Healthcare Power of Attorney

Before You Start

  • Have you reviewed the statutory form?
  • Are you at least 18 years old?
  • Have you decided which powers to include?
  • Have you decided who you want to be your Agent?
  • Have you decided if you want your organs donated?
  • Have you decided if you want an autopsy?
  • Have you decided on funeral arrangements?

Important Information

Healthcare Powers of Attorney are controlled by Chapter 32A of the North Carolina General Statutes [click here]. 

The Statutory Form is available here [HTML | PDF]. 

The Healthcare POA is sometimes called an Advance Healthcare Directive or a Living Will. 

The HCPOA is only ‘in effect’ when you are unable to make or communicate healthcare decisions. If you are able to make or communicate your healthcare decisions, your healthcare providers should not be asking your Agent for their decision. 

Your HCPOA must be notarized with two witnesses. Your witnesses must be not related to you, not entitled to anything from your estate, not your attending physician, not your licensed healthcare provider or  mental healthcare provider that an employee of the principal’s attending physician or facility where the principal receives care. 

HCPOA Sections

Explanation. This is important information for the Principal, or person making a HCPOA.

Designation. This is where you list your Agents. These are listed in succession, not as co-agents.

Effectiveness. The effectiveness of your HCPOA can be enacted by EITHER physicians of your choosing or your attending physician. I always recommend leaving it to your attending physician since I imagine the HCPOA to be most relevant during terminal illness treatment or in the event of an emergency. 

Revocation. You can revoke your HCPOA at any time. 

General Authority. The HCPOA gives all general authority except for specific exceptions, unlike the POA where you designate each general authority.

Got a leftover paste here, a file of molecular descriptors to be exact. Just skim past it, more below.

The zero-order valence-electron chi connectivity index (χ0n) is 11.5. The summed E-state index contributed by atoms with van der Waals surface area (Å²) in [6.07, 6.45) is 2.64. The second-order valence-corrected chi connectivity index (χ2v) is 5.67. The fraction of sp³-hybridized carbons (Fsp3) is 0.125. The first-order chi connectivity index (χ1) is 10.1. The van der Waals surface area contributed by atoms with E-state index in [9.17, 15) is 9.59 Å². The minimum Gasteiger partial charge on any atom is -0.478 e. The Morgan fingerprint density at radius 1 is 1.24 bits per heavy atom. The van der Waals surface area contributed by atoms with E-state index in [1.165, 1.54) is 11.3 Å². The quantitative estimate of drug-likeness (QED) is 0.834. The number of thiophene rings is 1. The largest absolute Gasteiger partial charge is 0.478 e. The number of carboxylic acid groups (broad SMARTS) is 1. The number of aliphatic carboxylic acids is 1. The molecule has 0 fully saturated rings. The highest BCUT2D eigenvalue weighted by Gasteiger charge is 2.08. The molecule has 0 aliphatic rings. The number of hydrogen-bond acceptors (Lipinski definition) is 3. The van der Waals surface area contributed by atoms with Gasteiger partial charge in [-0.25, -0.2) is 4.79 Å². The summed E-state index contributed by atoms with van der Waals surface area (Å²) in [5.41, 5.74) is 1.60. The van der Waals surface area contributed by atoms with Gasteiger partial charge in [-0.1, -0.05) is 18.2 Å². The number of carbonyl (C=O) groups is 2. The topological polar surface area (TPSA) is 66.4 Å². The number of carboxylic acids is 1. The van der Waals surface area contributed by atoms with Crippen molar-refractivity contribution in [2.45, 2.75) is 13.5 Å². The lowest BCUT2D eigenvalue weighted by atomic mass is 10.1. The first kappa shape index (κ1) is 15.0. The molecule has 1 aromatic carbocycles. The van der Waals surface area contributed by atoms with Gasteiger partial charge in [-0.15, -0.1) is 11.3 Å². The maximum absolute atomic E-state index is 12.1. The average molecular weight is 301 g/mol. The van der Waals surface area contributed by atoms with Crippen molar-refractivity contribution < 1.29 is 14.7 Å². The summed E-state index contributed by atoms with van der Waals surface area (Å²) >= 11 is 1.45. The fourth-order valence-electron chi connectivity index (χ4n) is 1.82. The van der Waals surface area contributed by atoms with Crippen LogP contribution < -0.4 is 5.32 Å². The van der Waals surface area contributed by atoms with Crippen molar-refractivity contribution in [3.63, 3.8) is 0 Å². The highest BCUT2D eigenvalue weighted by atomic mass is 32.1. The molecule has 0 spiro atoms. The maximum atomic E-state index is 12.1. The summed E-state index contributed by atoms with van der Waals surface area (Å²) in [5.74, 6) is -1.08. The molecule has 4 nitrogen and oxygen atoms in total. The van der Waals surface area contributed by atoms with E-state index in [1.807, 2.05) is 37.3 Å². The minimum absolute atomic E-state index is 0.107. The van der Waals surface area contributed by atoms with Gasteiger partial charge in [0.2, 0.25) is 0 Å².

Special Provisions and Limitations. I like to include language here that there are no limitations, but rather guidance. It can be difficult for family members to remember your wishes while in crisis, so guidelines help. Limitations show your physician that you do not trust your Agent to act in your interest. 

Organ Donation. Only select one option, but also remember if you wish to donate your organs, you can help the process by signing up to be an organ donor. 

Guardianship. Like in a POA, you can recommend your Agent also be your Guardian in the event guardianship is required. 

Reliance. Third parties may rely on the HCPOA that they have access to. This is important that if you revoke your HCPOA, you share the revocation with anyone who had the HCPOA you want revoked. 

Miscellaneous Provisions. These include the laws governing your HCPOA.

Signatures. Sign this portion in front of a notary with your witnesses. You must be of sound mind when you sign, and your witnesses are also attesting to that. 

Next Steps

Sign your HCPOA with your witnesses in front of a notary. 

Give your HCPOA to your Agent, your regular healthcare provider, recurrent and potential terminal healthcare providers (think cancer specialists, dementia/Alzheimer specialists), and upload to your healthcare portal (MyChart, etc). 

Consider uploading your HCPOA to the Secretary of State’s online registry here. This is optional. Your HCPOA is still effective even if its not uploaded. I recommend this because it is sometimes easier to share a username and password than the entire document.